My recipes from Piedmont are - rather belatedly - up on the @telegraph website. This is probably my favourite part of Italy. I love the wines here and the mistiness in autumn and the orchards (wonderful walks among apple and pear trees) and the hazelnuts (the best I’ve ever tasted). The food, as you might expect, is robust. I’ve given a recipe for ‘la panissa’, a risotto of borlotti beans and chunks of salami (good weather for that right now), pumpkin-stuffed onions and a really good (and quite unusual) bagna cauda (anchovy lovers, it’s heaven). Link to recipes in bio. Piece, as usual, is behind the paywall but you can get several free reads per month

Lovely touch. Madeleines brought to the table in the tin in which they’ve been cooked (delivered on silver tray with napkin). This is caring about the small things. (Madeleines light and fragrant with lemon). @corrigans_mayfair

When you are tired and low on energy only Irish stew will do (though dal comes a close second)

Brandade and egg, Rochelle at ICA. The plainest room with the simplest food: cod’s roe and radishes, smoked haddock and leeks, chicken with beans and rapini, rabbit pie (I could go on). Great to have somewhere this unfussy near Piccadilly

Last night’s full moon over Hampstead Heath. Hooting owls - one of the best things about evening walks - and moon shadows

I never go out on New Year’s Eve but, as it falls on a Sunday this year, Sunday lunch seemed like a good option. Went to Rules in Covent Garden which must have the most Christmassy interior in London. Despite living here since I was 23 I have never been (it’s London’s oldest restaurant) because I thought it might be a bit stiff and Merry Olde England...not a bit of it. Down-to-earth service (no grandness), lovely comfy sofas and acres of velvet. Beef cheeks with pickled walnuts was sublime (trifle not so - no BOOZE in it, for goodness sake, but that was the only duff note). We had to drag ourselves out into the rain to come home but, really, we could have stayed all day. Happy New Year!

Little lobster Thermidor pie @holborndiningroom. Yes, that’s right, lobster Thermidor AND pastry

My latest podcast is now up. I’m talking to Tom Kerridge....and boy can he talk (I met my match!) We chat about weight, the chefs that have inspired him, what ‘modern British’ means and the role Berni inns have played in his success. Link in bio

Every Christmas I take my children out for afternoon tea - it’s a treat - and take a photograph. I usually post it too but as my eldest is now no longer a child this will be the last time I do that. If any of you are tired new parents (I’m thinking @rocketandsquash, @jordanbourke @rejinapyo) look where they get to! It’s the best thing you will ever do

Dishes for the lovely ‘empty days’ between Christmas and New Year in @stella_telegraph and now online. An Eastern flavoured broth with greens, noodles and turkey, a glorious pea, parsley and ham soup (to make with ham stock, if you have any) and a fresh, crunchy salad (just what you crave - the Xmas Day meal always leaves me so thirsty) of fennel, apple, blackberries and hazelnuts. A bit of writing, too, on how differently I feel about the post Xmas period compared to years ago. It must be age ;)

A late Christmas Day meal with a gorgeous Scandi-style table set by my sister-in-law, Clare Henry. Very good arrangement when someone cooks and someone takes charge of everything else. Thanks for a lovely day @jackhenry95 @amy.henry97 Patrick, Clare, Nig, M & D

Final post from Moscow. It’s been an incredible trip with some wonderful food, talented chefs and warm and generous home cooks and food writers. I’ve only just started trying to get a handle on where Russian food is heading. I’ll be making many more trips next year. A lot of people have responded saying my stay looked great but here is the downside: it’s hard work (though I was actually working and had a very full schedule it would be taxing as a place to have a holiday). The traffic is awful, the Metro hard to get round if you don’t master the alphabet, most people don’t speak English. It’s not a relaxed place. There are some myths worth popping - you will not get ripped off (or at least I wasn’t). Taxi drivers and waiters aren’t waiting to maximise the price for foreigners. If you live in London you’ll find eating out here is less expensive (including in very high end restaurants); taxis are considerably cheaper than in London. The place is not full of oligarchs. It is not ugly and grey - lots of the buildings have been cleaned revealing beautiful colours and stone. It looks very different to the city I last visited in 1987. The churches and cathedrals are stunning, but then I’ve always loved Russian icons (and the music in the church services). Overall it’s one of the most fascinating places you could visit. It still feels Soviet to me, despite the designer shops. Anyone who dislikes Putin told me their feelings in whispers - they are scared and worried about what he will do next. In order to eat well most people still grow vegetables on allotments or at their parents’ homes outside Moscow. The farmers markets - where the produce seemed cheap to me - is expensive for Russians, but food lovers are willing to spend the money. The food at these - the fish, lamb, cheeses, fruit leathers, honey, pickles and jams, the fruit and veg - was stunning (plentiful and kind of untamed, not necessarily neatly displayed, but with an appreciation of abundance). Everyone was generous (it’s worth knowing a few words of Russian - they appreciate it). I’m looking forward to getting stuck into my pile of Russian reading when I get home. Merry Christmas!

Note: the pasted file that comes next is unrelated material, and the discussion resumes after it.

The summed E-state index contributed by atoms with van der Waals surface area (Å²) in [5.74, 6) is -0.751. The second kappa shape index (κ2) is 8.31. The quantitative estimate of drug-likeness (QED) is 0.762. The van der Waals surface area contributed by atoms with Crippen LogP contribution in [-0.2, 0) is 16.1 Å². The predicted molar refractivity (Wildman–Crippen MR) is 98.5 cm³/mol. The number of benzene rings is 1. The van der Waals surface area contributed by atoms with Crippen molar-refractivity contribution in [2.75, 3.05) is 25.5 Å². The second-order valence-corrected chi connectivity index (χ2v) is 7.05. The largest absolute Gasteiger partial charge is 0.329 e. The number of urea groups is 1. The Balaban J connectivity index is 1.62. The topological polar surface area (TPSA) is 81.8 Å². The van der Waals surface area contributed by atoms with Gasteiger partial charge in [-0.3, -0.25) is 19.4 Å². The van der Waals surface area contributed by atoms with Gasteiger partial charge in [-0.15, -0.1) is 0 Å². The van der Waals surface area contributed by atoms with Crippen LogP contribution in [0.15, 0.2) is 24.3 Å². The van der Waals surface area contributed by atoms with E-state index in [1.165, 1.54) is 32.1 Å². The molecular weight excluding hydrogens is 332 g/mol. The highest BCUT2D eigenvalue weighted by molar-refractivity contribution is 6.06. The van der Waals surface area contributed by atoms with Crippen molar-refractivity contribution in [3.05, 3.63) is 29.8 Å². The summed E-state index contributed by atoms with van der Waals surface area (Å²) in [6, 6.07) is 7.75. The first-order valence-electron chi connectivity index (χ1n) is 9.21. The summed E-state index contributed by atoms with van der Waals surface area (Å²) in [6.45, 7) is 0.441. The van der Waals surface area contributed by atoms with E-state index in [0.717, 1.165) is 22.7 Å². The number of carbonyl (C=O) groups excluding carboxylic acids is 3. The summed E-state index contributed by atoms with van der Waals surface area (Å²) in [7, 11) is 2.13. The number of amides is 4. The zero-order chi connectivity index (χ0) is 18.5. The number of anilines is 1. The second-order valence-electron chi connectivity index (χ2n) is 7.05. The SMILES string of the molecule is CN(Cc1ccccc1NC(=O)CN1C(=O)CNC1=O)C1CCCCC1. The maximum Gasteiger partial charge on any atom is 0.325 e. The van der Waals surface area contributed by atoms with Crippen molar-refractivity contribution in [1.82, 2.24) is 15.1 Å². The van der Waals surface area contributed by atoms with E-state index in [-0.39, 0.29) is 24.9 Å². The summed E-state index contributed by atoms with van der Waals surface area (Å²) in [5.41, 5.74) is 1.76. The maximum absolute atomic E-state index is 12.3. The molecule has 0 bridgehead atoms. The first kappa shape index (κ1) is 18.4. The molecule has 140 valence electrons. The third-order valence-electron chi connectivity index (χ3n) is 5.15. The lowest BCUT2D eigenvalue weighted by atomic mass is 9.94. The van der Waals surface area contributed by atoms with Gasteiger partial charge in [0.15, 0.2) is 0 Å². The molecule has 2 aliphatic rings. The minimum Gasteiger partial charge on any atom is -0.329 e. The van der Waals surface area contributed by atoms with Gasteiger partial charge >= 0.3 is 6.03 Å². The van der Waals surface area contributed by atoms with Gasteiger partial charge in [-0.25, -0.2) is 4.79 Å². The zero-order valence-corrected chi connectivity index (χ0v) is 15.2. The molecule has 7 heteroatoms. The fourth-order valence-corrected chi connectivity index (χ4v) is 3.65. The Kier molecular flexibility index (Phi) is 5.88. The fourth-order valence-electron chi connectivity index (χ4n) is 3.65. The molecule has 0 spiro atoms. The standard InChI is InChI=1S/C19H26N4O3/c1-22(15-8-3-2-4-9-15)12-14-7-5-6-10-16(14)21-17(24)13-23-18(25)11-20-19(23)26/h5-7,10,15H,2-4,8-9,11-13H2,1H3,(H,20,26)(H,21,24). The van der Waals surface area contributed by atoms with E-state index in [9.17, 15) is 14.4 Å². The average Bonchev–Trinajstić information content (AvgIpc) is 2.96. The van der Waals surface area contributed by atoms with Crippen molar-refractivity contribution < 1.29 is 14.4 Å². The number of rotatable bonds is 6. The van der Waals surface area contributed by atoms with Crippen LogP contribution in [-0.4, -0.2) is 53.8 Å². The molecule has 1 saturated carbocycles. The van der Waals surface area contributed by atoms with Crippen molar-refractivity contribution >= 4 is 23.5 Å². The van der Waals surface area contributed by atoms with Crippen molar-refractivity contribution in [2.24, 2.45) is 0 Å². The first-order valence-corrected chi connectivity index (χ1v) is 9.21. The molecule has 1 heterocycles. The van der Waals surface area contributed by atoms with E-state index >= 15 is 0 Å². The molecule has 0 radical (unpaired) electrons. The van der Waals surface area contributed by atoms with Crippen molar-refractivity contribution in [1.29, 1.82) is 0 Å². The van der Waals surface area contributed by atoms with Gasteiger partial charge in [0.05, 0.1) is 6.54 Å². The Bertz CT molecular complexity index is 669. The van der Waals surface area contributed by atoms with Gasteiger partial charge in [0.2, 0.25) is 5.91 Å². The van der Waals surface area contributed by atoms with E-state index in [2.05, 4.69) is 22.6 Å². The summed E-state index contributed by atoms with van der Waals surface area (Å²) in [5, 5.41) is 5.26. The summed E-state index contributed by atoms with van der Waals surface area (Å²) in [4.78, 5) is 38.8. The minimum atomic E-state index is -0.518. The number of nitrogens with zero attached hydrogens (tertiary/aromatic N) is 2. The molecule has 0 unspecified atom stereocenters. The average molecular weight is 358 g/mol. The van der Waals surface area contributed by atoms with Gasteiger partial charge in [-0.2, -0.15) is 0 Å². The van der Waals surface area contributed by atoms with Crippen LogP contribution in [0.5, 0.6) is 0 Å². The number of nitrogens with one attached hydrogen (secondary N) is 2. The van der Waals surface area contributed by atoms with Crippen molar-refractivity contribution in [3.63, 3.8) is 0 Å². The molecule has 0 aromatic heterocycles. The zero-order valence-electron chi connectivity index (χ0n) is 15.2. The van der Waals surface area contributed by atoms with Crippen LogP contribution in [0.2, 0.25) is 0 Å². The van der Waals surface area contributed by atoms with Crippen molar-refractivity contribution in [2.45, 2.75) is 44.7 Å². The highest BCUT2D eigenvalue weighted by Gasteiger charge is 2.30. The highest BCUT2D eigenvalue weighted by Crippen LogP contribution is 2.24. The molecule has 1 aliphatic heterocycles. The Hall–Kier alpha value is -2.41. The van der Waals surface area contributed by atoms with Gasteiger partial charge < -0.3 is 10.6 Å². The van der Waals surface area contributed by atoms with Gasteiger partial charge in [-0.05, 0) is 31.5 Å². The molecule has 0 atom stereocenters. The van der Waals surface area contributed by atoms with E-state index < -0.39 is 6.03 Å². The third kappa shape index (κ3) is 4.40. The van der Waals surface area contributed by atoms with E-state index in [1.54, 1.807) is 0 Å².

Not entirely sure about making cheeses of other countries - and most Russians I’ve met are unsure too - but this burrata (served with parsley oil and a gorgeous beet mousse) is made near Moscow and is gorgeous. Eaten at Lavka Lavka

Yuri Gagarin. Cosmonaut Museum, Moscow. He thought our planet looked amazing. He also said ‘I looked and looked but I couldn’t see God.’